Digital twins can help manufacturers source more sustainable parts and products based on a variety of criteria. By running comparisons to assess the functional equivalency of two potential alternate parts—like in the earlier example comparing Piston 1 and Piston 2—manufacturers can determine where they have the flexibility to optimize sourcing and supply chains based on a variety of environmental factors.

If the simulated engines perform the same regardless of piston choice, manufacturers can pick the piston made from a more sustainable material or built by a supplier that has a carbon offset program. They could also avoid ocean or air freight emissions altogether by sourcing instead from a domestic manufacturer. It’s even possible that leveraging industrial-grade 3D printing technology to manufacture the piston onsite might ultimately be the most sustainable option.

Digital twins make it simple and cost-effective for manufacturers to assess the viability of alternative parts with varying environmental impacts, giving you the knowledge and power you need to meaningfully reduce Scope 3 emissions for your organization.

“What if?” bottlenecks

The COVID-19 pandemic and supply chain disruptions that followed reminded suppliers, consumers, and everyone in between about the importance of anticipating potential problems before they become global crises. Supply chain professionals can use digital twins to both navigate current disruptions and predict where they may face problems in the future—enabling manufacturers to stress-test and enhance the resiliency of their supply chains.

By tracking metrics like packaging performance and distribution routes, digital twins can help streamline supply chains to minimize the likelihood of bottlenecks before they occur. Furthermore, it is far more expedient and cost-effective for manufacturers to analyze the impact of potential changes to their distribution routes in a digital environment based on historical data than it is to experimentally alter their routes in the real world.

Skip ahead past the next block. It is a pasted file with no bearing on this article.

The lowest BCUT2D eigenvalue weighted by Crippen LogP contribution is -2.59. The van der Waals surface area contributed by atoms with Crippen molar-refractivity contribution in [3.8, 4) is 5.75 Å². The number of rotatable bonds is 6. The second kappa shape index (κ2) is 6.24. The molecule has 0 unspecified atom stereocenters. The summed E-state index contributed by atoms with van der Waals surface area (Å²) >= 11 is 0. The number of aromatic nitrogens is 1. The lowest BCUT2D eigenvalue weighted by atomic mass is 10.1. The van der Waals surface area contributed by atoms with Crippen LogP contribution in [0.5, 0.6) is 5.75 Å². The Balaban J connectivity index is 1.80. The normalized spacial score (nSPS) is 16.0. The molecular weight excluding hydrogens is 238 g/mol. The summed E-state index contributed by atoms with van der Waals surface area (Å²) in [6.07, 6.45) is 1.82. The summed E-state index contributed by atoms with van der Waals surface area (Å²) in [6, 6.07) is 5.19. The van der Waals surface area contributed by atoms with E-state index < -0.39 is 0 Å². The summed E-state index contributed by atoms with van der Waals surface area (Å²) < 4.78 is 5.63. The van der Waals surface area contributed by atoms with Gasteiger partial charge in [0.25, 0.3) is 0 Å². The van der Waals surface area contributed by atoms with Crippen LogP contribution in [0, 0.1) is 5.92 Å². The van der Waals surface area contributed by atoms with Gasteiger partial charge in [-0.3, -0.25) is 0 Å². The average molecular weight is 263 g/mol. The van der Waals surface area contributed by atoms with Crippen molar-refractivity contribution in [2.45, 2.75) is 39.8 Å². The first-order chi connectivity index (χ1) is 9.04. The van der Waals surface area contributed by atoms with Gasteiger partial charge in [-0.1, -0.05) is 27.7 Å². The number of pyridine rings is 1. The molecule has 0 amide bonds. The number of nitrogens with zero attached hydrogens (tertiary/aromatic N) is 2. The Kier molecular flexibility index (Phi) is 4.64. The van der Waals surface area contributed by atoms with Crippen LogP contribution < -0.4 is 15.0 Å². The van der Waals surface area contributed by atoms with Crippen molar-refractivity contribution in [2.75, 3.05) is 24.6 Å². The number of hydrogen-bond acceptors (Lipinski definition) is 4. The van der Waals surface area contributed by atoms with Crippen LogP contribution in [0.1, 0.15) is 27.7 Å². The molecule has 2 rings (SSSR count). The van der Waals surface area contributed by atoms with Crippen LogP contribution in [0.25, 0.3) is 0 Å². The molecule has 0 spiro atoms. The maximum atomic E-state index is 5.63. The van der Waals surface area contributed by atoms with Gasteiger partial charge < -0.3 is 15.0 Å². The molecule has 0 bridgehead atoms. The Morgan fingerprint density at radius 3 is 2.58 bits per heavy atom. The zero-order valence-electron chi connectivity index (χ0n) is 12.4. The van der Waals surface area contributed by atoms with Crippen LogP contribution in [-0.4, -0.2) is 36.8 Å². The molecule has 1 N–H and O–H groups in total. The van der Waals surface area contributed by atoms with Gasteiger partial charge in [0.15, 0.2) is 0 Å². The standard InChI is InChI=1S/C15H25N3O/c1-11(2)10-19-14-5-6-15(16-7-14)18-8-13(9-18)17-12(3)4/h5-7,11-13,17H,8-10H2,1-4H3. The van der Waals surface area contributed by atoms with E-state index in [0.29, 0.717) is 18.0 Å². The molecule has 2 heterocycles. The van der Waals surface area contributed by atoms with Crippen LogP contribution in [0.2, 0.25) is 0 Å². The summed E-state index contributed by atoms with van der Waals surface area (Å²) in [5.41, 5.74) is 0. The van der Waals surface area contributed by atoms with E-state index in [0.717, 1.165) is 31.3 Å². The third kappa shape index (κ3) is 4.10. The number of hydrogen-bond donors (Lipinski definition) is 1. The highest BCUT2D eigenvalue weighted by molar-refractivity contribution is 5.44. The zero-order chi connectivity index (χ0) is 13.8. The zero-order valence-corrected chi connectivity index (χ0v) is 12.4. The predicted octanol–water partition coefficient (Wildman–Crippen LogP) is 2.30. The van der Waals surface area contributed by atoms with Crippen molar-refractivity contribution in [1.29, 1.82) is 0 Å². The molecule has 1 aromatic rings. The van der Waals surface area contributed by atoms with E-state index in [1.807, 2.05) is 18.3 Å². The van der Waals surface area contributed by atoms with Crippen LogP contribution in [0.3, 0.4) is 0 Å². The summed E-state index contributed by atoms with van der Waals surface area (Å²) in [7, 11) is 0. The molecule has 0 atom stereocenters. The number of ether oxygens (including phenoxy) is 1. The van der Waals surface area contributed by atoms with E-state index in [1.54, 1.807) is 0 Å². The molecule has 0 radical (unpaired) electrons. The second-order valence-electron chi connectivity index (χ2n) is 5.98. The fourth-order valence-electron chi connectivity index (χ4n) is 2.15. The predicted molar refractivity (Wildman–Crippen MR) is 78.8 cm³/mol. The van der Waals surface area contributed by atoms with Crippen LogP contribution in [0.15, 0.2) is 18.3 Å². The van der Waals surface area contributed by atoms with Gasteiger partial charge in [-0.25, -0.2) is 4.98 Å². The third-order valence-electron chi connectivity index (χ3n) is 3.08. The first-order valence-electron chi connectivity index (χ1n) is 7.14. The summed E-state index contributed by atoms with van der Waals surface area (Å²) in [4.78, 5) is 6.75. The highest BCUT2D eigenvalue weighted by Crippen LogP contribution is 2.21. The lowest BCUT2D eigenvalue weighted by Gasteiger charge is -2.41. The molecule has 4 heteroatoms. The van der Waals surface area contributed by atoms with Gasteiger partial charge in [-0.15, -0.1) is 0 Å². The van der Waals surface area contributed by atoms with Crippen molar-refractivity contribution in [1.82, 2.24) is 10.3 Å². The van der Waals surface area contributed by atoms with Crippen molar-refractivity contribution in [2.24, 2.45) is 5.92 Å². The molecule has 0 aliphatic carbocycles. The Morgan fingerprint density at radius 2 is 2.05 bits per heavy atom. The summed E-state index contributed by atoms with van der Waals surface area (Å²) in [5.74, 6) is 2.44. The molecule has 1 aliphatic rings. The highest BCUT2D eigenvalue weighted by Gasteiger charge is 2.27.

As COVID-19 has demonstrated, there will always be unpredictable events. But with the right data and infrastructure in place, manufacturers can proactively plan for many of the most common and destructive disruptions.

How to stay ahead of the pack

Like other emerging and impactful technologies, manufacturers that don’t deploy digital twins to improve their supply chain and logistics operations will be left in the wake of those that do. Before getting started, however, supply chain leaders must be clear about the basics of what’s needed for success

  1. Start with defining goals: Examine your logistics operation to identify inefficiencies and pain points that can be addressed with digital twins, including the people, procedures, information, and assets related to those components. Then, align your goals with the data needed from the digital twin.
  2. Understand hardware necessities: Digital twins for supply chains and logistics operations can benefit from integrating IoT devices to collect real-time information from physical machinery or worker movements. Your sensor deployment should be planned in advance to align with your goal—whether that is collecting data about an asset itself, its environment, or both.
  3. Don’t underestimate software requirements: Software providers play an outsize role in the success of digital twin initiatives. Make sure your solution is capable of capturing all the pertinent data from your real-world environment. In parallel, build or otherwise deploy a data lake to aggregate the wealth of data from all your databases and systems related to the digital twin.

It’s not too late—starting with a targeted approach will enable your digital twins to provide actionable value and net immediate benefits for your organization. The great thing about digital twins is that once you have them, it’s quite easy to grow their utilization throughout additional departments. Eventually, you’ll be able to represent the entirety of your supply chain and procurement operations in a digital environment, reaping rewards that will put you ahead of the competition.